California Sales Tax Guide
Chapter 8: Understanding California sales tax rules for shipping & handling
With California being one of the largest and most populous states in the US, most businesses find they have customers in the Golden State. If you’re collecting sales tax from California residents, you will need to consider how to handle taxes on shipping and handling charges. When it comes to sales taxes, California is home to some complicated tax law. Rules for sales tax on the costs of shipping are no exception.Is Shipping Taxable in California?
Like most states (and most everything in the world of sales and use tax), the answer is…it depends. There are a number of factors, scenarios, and situations that impact whether the California Board of Equalization will require you to collect sales tax on shipping and handling. We’ll outline some of those situations below. As is always the case, specific questions on shipping in California and sales tax should be taken directly to a tax professional familiar with California tax laws.The Impact of Invoices
Like most states, shipping is exempt from sales taxes in California, as long as you invoice correctly and keep good records. California wants to be sure that the tax-exempt shipping charges on your invoices are simply a pass-through of what you were charged by the shipper.
The California BOE has a very helpful web page on this topic, including a number of possible scenarios to help you figure out all the possibilities.Be Clear in California
California encourages sellers to use clear language when describing tax-exempt shipping charges on invoices. Put the charges on a separate line, charge customers the exact amount you paid, and use the terms the BOE suggests: “shipping, delivery, freight, or postage.” You should also keep good records of your shipping costs, so you can match them to what you charged your customers if you are ever audited.
When you fill out your California sales and use tax return, you should include the shipping you charged your customers in your total sales figure. Then deduct the shipping charges that are exempt from sales tax on the deduction section, under “Other.”Personal Delivery and Sales Tax
If you like to play mail carrier and drive packages around to your customers, anything you charge them for that service is taxable in California.
There is an exception to this rule that is so confusing that the BOE suggests you contact them if you think it applies to you. To follow the example on the BOE website, an appliance store might deliver purchases using its own delivery trucks. Those charges are subject to sales tax unless there is a sales contract that transfers ownership of the appliance to the customer before the delivery. Then you can charge for delivery and it’s not taxable. Confused yet?Other Complications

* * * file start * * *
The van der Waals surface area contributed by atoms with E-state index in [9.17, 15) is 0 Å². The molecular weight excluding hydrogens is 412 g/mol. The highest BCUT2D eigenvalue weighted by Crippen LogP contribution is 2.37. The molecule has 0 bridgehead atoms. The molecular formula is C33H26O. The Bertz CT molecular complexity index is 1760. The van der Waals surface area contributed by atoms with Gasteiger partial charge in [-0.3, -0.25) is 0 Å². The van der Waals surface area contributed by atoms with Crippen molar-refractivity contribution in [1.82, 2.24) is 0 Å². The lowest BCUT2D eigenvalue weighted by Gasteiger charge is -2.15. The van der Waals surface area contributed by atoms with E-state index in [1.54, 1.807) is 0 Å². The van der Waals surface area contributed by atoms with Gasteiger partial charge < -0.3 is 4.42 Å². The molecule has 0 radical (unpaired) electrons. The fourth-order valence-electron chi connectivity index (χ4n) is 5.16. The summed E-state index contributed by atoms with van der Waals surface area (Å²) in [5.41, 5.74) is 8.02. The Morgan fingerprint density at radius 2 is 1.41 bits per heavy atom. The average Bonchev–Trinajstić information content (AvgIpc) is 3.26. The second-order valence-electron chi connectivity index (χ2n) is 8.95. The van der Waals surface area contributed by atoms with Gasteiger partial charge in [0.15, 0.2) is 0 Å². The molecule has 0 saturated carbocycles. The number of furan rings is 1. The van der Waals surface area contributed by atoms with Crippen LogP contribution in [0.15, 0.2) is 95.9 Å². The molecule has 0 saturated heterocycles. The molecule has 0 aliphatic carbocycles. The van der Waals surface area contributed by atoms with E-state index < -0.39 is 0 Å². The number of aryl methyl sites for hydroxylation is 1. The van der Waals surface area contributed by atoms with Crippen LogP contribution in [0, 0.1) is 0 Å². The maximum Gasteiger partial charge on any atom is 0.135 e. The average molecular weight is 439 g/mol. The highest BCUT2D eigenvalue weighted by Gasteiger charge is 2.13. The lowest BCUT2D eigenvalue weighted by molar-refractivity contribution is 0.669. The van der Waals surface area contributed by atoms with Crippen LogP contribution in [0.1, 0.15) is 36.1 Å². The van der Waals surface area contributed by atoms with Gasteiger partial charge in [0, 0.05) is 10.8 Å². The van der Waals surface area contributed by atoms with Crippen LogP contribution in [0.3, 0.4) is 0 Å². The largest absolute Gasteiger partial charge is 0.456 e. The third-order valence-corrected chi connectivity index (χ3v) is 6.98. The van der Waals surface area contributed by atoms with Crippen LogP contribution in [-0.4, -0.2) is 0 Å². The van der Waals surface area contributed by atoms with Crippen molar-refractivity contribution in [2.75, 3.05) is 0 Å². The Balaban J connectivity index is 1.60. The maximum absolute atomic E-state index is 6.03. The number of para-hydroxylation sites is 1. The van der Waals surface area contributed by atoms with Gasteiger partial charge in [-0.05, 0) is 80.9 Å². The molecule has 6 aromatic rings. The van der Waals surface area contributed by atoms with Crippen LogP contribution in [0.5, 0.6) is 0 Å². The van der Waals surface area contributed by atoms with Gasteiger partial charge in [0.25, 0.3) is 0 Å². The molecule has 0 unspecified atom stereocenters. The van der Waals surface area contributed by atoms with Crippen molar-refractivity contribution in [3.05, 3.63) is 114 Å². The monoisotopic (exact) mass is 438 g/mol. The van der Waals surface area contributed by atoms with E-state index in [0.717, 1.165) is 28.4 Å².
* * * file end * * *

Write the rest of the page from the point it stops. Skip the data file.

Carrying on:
Fuel surcharges and lumped-in or flat-rate shipping: If you specify a fuel surcharge or include shipping charges in the price of your goods — as in “delivery included!” — these fees are taxable. Also, if you charge a flat shipping fee — say $10 per order, rather than the exact amount that shipping costs for each order — the difference between your flat fee and the actual shipping cost is taxable.
Shipping and tax-exempt purchases: If you don’t separate out your shipping charges, then the same rules apply to your shipping charges as the rest of the order. If the goods or the customer are exempt from sales taxes, then the shipping is as well.
Handling: Handling charges are subject to sales tax in California. If you lump together a shipping and handling charge on your invoice, you need to pay sales taxes on the handling portion of the charge, which will be anything above the actual amount you paid to ship the order to the customer.
Freight in vs. freight out: California makes a distinction between freight in, which is what you pay to have goods or materials shipped to you, and freight out, which is what you pay to ship to your customers. Freight in charges are subject to sales tax, even if you add them as a separate item on your invoices and keep great records of the actual costs. Freight out charges are non-taxable, under the circumstances outlined above.Dreaming of California Shipping
A spokesperson for the BOE summed up what you need to remember about California’s rules for sales taxes on shipping like this: “Sellers of tangible personal property should make sure they are charging tax on handling charges and when the shipment is made using the seller’s own truck. When shipping costs more than the product, they must make sure to remit tax for [the] marked-up amount.”